The Skinny on the FDA's New Sunscreen Labels
Buying sunscreen this summer is going to get a lot less misleading, thanks to new rules the Food and Drug Administration (FDA) issued last year. The rules go into effect this June and will change a lot about the way you navigate the sunscreen aisle.
At a recent dermatology conference, Vincent Deleo, MD, chairman of the department of dermatology at St. Luke's/Roosevelt Hospital Center in New York presented a rundown of what those new labels will mean for you.
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• No more "sunblocks." The term "sunblock" is too misleading, the agency has decided, because no sunscreen can block 100 percent of the sun's ultraviolet (UV) rays. All products will simply be called sunscreens from here on out.
• No more SPF 100. After a huge number of product introductions claiming to be SPF 70, SPF 90, and even SPF 100, the FDA has decided that "SPF 50+" will be the highest rating allowed on a product. According to the American Academy of Dermatology, an SPF 15 product blocks 93 percent of UV rays, while an SPF 30 blocks 97 percent, so the amount of added protection you get from an SPF 75 or 100 is minimal. There is an exception to this rule, though: The FDA will allow an SPF of higher than 50 if the company can prove that a product provides more protection than SPF 50.
• Water-resistance ratings. Also gone will be words like "waterproof," "sweatproof," and "all-day protection," which the FDA believes are misleading. If a product can resist water, it must be labeled as either "Water Resistant (40 minutes)" or "Water Resistant (80 minutes)." One complaint among dermatologists is that products are advertised as offering all-day protection or as being waterproof, and people assume they can apply the product just once, whatever their sun exposure that day.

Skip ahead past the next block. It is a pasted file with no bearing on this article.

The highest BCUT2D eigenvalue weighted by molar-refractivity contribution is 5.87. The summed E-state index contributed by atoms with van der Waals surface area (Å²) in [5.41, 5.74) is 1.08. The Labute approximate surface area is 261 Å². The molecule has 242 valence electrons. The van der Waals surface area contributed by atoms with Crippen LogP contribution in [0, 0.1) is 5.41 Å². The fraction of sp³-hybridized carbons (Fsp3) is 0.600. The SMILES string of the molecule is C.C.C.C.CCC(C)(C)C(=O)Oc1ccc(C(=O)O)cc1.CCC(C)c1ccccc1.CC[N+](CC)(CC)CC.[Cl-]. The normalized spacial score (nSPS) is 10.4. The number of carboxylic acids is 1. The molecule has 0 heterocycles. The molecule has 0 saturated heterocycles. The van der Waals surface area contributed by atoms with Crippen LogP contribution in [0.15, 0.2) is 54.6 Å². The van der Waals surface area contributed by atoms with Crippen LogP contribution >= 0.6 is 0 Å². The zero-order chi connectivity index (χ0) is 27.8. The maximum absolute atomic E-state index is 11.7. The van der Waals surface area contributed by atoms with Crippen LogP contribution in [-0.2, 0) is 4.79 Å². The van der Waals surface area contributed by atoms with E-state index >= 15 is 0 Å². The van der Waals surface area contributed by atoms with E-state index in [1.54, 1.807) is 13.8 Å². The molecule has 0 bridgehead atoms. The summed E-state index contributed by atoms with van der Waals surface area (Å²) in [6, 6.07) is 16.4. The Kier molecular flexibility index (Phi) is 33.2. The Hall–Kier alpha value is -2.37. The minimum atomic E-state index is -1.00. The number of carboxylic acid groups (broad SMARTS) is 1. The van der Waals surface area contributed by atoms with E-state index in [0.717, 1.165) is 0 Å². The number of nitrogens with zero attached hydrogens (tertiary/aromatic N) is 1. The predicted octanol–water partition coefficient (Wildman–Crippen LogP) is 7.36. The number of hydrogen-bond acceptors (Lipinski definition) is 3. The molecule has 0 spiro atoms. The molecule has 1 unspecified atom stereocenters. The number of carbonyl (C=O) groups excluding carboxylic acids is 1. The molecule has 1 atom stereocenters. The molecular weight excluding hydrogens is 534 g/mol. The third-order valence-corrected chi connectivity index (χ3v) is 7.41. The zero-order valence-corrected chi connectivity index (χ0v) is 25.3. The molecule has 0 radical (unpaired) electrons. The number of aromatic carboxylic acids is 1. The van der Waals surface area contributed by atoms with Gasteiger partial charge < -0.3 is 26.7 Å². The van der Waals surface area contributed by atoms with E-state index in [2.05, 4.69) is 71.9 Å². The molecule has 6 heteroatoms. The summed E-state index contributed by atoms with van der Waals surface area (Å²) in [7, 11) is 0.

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• A clear definition of "broad-spectrum." SPF applies only to UVB rays, which cause sunburn, not UVA rays, which cause sunburn as well as cancer and aging. "Broad-spectrum" sunscreens theoretically protect against both, but now they have to prove it. In order to bear the label, any product labeled SPF 15 or higher must meet wavelength tests to show that it protects against UVA rays. Products with a protection factor lower than an SPF 15 won't be allowed to bear the "broad-spectrum" label.
• Strict labeling of cancer risk. Products with an SPF lower than 15 and those that don't meet the criteria for "broad-spectrum" will have to be labeled with the following: "Skin Cancer/Skin Aging Alert: Spending time in the sun increases your risk of skin cancer and early skin aging. This product has been shown only to help prevent sunburn, not skin cancer or early skin aging."
In spite of the new labeling, the FDA isn't doing anything about the actual ingredients in sunscreens. The majority of sunscreens on shelves still rely on chemical sunscreen ingredients—oxybenzone, octisalate, octinoxate, and avobenzone—which are known hormone disruptors. Oxybenzone and avobenzone are also potential allergens. Other sunscreens contain mineral sunscreen agents, namely titanium dioxide and zinc oxide, often in nanoparticle form, and the safety of nanoparticles is still up for debate.
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All that being said, applying sunscreens should be your third line of defense for sun protection, behind wearing protective clothing (stock up now on these sun-protective clothing items before the summer rush hits) and simply finding shade during the peak sun hours of 10 a.m. to 4 p.m.